|The gigantic boulder is a glacial erratic, left behind by sheets of ice that once covered the Lassen region.|
Mt. Tehama, or the Brokeoff Volcano, began erupting around 600,000 years ago just south of the present-day site of Lassen Peak. It was a stratovolcano similar to Mt. Shasta or Mt. Hood, composed mainly of gray andesite with interbedded ash and lava flows. The mountain alternated between explosive eruptions and effusive eruptions and eventually grew to a height in excess of 11,000 feet, hundreds of feet higher than modern Lassen Peak (10,457 feet).
From the Bumpass Hell trail, the peaks of Brokeoff Mountain and Mt. Diller seem to provide a near-perfect profile of the long-gone volcano, but the original edifice was much larger, something like 15 miles around. The center of the volcano was in the foreground and the two peaks were just part of the western flank. An aerial photograph of the mountain (from a Canada flight in 2005) offers a different perspective...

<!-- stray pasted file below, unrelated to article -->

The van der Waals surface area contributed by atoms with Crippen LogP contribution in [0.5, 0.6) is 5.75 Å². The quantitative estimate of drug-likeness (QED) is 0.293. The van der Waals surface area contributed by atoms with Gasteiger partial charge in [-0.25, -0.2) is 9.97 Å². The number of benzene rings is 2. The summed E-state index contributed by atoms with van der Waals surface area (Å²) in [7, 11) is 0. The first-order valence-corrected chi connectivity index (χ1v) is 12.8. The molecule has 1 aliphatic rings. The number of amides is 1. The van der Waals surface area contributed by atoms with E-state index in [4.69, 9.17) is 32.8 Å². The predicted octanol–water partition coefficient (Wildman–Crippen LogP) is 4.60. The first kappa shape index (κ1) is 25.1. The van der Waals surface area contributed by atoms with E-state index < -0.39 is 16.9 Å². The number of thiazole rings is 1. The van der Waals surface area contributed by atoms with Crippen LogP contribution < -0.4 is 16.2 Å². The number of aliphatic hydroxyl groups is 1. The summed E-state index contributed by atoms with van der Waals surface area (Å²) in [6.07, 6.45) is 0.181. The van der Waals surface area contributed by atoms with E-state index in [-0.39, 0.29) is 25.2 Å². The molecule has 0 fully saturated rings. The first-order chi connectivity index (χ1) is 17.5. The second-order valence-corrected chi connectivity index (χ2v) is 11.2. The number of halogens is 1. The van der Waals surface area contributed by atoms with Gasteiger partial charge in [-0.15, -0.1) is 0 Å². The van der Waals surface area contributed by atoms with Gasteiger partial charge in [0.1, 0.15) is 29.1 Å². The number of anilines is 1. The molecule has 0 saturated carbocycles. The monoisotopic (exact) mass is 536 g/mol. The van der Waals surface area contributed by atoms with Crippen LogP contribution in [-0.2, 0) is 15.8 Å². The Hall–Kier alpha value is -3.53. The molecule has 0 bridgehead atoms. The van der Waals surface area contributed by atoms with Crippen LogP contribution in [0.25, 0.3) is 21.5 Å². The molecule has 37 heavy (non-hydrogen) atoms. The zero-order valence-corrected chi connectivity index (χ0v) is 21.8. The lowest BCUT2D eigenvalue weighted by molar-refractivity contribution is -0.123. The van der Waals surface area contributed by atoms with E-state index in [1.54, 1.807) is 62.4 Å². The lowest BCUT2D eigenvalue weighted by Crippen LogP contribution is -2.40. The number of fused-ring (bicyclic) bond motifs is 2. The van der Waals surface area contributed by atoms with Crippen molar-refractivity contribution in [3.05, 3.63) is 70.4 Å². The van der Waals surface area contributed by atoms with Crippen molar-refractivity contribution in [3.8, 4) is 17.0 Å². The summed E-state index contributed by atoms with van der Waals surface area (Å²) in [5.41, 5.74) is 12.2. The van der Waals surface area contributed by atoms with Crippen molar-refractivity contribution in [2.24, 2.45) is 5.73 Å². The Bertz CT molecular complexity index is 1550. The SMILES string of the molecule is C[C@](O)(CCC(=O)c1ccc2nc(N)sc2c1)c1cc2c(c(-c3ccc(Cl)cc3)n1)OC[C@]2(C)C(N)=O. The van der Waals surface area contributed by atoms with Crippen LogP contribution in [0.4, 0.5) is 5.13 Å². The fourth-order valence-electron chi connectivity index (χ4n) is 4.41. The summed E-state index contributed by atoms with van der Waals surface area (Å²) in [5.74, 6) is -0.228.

I annotated a version of the picture for a previous post on the volcano, and it is reproduced below. I'm mostly satisfied with it, although the height of the peak may be a bit exaggerated. In any case, good luck climbing to the summit!
Up next, the final stop of our trip!